What was the first story that you ever wrote?
It was titled Caught in a Mosh. It chronicled a fictional character going through college trying to find his place in the world. It turned out to be a loose retelling of my college exploits. Even though it was 80,000 words of boredom, it was a completed project, and it gave me the confidence to keep going. Naiveté is a beautiful thing.
What is your favorite genre, and why?
Science fiction and dystopia. I love the imagination, the possibilities, the exploration of the human element. In a lot of ways, it’s an entertaining thought experiment.
Are there any books you are absolutely inspired by?
Dune. That series captured a make believe universe with such clarity. It seemed impossible that could spring from one man’s mind.
What are you working on next?
I have three active series: Claus, Foreverland, and Halfskin. I’m currently writing the third book in the Foreverland series, Ashes of Foreverland. After that, I’ll write the third book in the Halfskin series. And then I’ll merge the two series. Not sure how.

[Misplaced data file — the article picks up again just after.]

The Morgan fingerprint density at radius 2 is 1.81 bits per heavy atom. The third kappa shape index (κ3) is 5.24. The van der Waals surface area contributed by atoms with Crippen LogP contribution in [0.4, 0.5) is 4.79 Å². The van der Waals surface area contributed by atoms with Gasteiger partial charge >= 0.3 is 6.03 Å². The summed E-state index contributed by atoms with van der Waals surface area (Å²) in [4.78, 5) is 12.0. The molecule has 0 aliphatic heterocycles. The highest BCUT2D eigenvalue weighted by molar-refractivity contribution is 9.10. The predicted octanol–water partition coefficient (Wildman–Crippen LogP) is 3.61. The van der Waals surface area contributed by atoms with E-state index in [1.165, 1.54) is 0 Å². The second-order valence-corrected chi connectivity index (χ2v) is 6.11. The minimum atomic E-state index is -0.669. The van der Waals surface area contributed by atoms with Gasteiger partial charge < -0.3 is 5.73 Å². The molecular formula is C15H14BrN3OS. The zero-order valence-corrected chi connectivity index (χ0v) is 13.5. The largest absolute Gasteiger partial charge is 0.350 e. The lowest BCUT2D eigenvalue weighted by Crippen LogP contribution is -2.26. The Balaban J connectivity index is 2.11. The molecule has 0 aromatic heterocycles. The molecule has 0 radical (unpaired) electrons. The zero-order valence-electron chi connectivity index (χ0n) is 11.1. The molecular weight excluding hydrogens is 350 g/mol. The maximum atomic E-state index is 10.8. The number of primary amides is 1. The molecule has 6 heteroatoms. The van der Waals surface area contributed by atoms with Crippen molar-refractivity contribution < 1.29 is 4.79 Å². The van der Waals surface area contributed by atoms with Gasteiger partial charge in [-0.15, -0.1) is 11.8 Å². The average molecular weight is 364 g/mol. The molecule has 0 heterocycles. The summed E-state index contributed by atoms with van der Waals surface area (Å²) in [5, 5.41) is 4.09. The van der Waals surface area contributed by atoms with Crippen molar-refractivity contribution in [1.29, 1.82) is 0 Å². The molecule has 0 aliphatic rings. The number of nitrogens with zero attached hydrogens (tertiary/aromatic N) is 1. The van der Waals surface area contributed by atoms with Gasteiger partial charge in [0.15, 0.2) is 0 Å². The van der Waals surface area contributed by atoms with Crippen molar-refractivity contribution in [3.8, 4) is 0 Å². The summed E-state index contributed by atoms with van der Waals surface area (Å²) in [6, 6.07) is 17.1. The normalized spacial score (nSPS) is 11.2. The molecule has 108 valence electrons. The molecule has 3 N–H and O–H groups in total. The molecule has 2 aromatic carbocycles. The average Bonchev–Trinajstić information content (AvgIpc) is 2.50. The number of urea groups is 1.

What advice do you have for aspiring authors?
Write and enjoy. It’s rare for a beginning author to strike it rich out of the gates, but if you enjoy what you’re doing it won’t matter how long it takes to be successful (however you define success).
How do you juggle writing with family time?
I had to learn that, believe it or not. Writing is very solitary. There were times it was taking too much time away from the family. I remember reading Stephen King’s autobiography and his story about the giant oak desk in the middle of the room. And now that he’s older, he has a desk off to the side with the rest of the space dedicated to living. I took that to heart. I carve out a couple hours here and there. It helps that I’m a more efficient writer than I used to be.